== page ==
Don’t read this blog post — No, I’m serious
I hopped on a stationary bike in the gym the other day, popped in my earbuds and started to listen to a really great podcast. Halfway through, a friend of mine jumped on the bike next to me so I took my earbuds out, excited for some company. We chatted for a minute, but as I asked him a few questions, I glanced over because he wasn’t responding. He was watching a video on his phone. A couple of minutes later, I asked a few more questions to no avail. Finally, I asked, “What are you watching?” and we watched a video of some random guy break-dancing. Then, he went back to his apps and I was left feeling a void in my chest. Reluctantly, I popped my earbuds back in and finished listening to my podcast.
(Okay, before I go on — I’ve totally been this person before, texting people at the dinner table while I’m with friends etc. My friend is a really great guy and roles could very easily have been reversed in another situation, but I’m using this story as an example. Okay, read on).
Tonight, I listened to part two of the really great podcast and learned that many of us have an actual addiction to our phones. When we receive social media notifications, our brain releases a neurotransmitter called dopamine that reacts with a D2 receptor in our brain. When researchers fed rats junk food, a study by the Scripps Research Institute found that the rats’ reward pathways had been overstimulated and created an addiction-like response, actually rewiring the rats’ brains. Similarly, as we check our phones and see “21 likes,” our reward pathways are overstimulated and we become addicted. Our brains are physically rewired. When we do not look at our phones for a day or have no notifications, we literally go through withdrawal.
Neuroscience aside, when you log-on to your favorite social media site and don’t have any notifications, isn’t there a small void in the pit of your stomach? And when that red circle with a number in it pops up, don’t you feel a surge of joy? I’ll admit I do.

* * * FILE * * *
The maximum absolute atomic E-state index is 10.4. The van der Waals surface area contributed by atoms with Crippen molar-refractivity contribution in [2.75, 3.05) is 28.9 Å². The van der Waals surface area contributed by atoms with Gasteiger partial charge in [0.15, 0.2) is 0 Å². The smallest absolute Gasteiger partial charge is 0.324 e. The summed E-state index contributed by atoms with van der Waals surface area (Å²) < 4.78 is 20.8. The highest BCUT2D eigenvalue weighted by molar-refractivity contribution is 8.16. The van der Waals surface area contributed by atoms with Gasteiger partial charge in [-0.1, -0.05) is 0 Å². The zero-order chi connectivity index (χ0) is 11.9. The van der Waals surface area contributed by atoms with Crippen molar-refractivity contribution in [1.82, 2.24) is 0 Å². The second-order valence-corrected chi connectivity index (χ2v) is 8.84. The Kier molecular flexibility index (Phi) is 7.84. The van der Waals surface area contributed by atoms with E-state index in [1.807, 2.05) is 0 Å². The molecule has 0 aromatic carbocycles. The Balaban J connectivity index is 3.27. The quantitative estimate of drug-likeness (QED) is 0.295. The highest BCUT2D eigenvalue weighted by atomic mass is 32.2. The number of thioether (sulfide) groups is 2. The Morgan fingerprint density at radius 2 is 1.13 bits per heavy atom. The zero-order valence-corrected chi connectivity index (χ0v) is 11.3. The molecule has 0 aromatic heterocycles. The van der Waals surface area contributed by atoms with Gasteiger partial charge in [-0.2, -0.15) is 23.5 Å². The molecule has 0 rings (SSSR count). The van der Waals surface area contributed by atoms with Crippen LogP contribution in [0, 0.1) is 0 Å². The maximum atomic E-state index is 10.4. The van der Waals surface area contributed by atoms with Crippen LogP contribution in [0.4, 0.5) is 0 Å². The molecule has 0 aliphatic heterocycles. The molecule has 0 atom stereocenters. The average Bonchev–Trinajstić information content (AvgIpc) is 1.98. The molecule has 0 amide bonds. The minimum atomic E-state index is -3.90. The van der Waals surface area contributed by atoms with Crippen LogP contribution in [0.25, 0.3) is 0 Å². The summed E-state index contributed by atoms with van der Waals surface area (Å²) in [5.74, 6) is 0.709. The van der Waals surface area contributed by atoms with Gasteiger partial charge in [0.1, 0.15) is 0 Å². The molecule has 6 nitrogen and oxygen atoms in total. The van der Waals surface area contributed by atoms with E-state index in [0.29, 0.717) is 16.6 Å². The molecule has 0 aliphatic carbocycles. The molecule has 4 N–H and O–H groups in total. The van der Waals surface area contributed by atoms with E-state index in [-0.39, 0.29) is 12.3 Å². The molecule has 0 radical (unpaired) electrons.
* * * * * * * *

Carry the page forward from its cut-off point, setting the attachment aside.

I’m currently reading through the book of Jeremiah in the Bible. This morning, a verse popped out to me: “Stand at the crossroads and look; ask for the ancient paths, ask where the good way is, and walk in it, and you will find rest for your souls” (Jeremiah 6:16). I asked God, “What are the ancient paths?” Tonight as I listened to the podcast, I felt like God was lovingly telling me that He had something better in mind for me than dopamine-infested social media notifications.
And you will find rest for your souls. I sure don’t feel like my soul is at rest after scrolling through Facebook for an hour (or three). In ancient days, there was no social media. There was no electronic technology. There were no phone apps. Could God be leading me to put down my beloved phone?
In its place, I think God is also asking me to choose Him. At specific times in my life, occasionally certain Bible verses will come up over and over. Right now, it’s Jeremiah 33:3: “Call to me and I will answer you and tell you great and unsearchable things you do not know.” In order to call to Him, to pour out my heart to Him, I have to make space to be with Him. When I have a free moment, though, what do I do? Grab my phone and start scrolling.
So, what do we do? Inspired by tonight’s podcast, I’m going to do a 31-Day Challenge and spend a day (or two) a week completely off social media. With that time, I plan to journal, to read, to pray, to seek God. I’m excited to see how He shows up (after I get over the withdrawal symptoms! Lord, please help me). I invite you to join me, too.
I’m sorry to have added to your social media scrolling with this post, but I pray it inspires you to make space in your own life. I pray that you experience God’s love for you in beautiful ways over these next 31 days. And together, I pray that we may encounter the ancient paths and find true rest for our souls.